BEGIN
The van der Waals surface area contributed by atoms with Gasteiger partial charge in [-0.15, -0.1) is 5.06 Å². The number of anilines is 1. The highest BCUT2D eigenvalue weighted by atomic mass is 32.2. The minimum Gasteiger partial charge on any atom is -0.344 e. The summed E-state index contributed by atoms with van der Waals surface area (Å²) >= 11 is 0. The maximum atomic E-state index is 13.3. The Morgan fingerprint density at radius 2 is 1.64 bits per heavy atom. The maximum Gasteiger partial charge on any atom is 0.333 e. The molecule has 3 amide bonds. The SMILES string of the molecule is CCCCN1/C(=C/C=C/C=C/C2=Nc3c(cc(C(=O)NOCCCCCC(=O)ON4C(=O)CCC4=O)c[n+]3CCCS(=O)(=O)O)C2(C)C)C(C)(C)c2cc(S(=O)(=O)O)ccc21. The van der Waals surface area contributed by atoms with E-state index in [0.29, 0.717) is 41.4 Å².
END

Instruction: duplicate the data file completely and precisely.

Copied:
The van der Waals surface area contributed by atoms with Gasteiger partial charge in [-0.15, -0.1) is 5.06 Å². The number of anilines is 1. The highest BCUT2D eigenvalue weighted by atomic mass is 32.2. The minimum Gasteiger partial charge on any atom is -0.344 e. The summed E-state index contributed by atoms with van der Waals surface area (Å²) >= 11 is 0. The maximum atomic E-state index is 13.3. The Morgan fingerprint density at radius 2 is 1.64 bits per heavy atom. The maximum Gasteiger partial charge on any atom is 0.333 e. The molecule has 3 amide bonds. The SMILES string of the molecule is CCCCN1/C(=C/C=C/C=C/C2=Nc3c(cc(C(=O)NOCCCCCC(=O)ON4C(=O)CCC4=O)c[n+]3CCCS(=O)(=O)O)C2(C)C)C(C)(C)c2cc(S(=O)(=O)O)ccc21. The van der Waals surface area contributed by atoms with E-state index in [0.29, 0.717) is 41.4 Å².